"You will never be happy if you continue to search for what happiness consists of.
You will never live if you are looking for the meaning of life."
"Courage is what it takes to stand up and speak; courage
is also what it takes to sit down and listen."
"Clouds come floating into my life, no longer to carry rain or
usher storm, but to add color to my sunset sky."
"Courage is the power to let go of the familiar."
"In a gentle way, you can shake the world."
"The fact that I can plant a seed and it becomes a flower,
share a bit of knowledge and it becomes another's, smile
at someone and receive a smile in return, are to me
continual spiritual exercises."
"Put your heart, mind, and soul into even your smallest acts.
This is the secret of success."
"Look at everything as though you were seeing it either for the first or last time."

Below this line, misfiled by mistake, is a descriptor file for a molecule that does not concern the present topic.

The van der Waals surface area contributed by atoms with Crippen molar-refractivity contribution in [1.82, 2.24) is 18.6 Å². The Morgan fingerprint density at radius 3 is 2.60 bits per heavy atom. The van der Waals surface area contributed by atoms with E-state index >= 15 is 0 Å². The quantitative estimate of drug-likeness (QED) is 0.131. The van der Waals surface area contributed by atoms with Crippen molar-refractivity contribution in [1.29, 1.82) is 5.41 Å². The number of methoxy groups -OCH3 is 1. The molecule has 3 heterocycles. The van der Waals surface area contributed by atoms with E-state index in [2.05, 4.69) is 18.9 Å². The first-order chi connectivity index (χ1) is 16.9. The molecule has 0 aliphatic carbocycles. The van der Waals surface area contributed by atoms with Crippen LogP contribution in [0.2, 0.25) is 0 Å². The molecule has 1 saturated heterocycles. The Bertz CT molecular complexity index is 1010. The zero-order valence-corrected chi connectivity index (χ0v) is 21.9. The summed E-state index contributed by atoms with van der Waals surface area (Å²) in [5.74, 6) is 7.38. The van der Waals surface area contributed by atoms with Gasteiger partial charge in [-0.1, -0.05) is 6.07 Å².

"Too bad all the people who know how to run this country
are busy running taxicabs or cutting hair."
George Burns (1896-1996)
Life is "trying things to see if they work"
- Ray Bradbury
(I live by those words!)
"In a controversy the instant we feel anger we have already
ceased striving for the truth, and have begun striving for ourselves."
"The greatest test of courage on earth is to bear defeat without losing heart."
~Robert Green Ingersoll~
"A lie gets halfway around the world before the truth has a chance to get its pants on."
"We make a living by what we get, but we make a life by what we give."
"No one can go back and make a brand new start.
Anyone can start from now and make a brand new ending."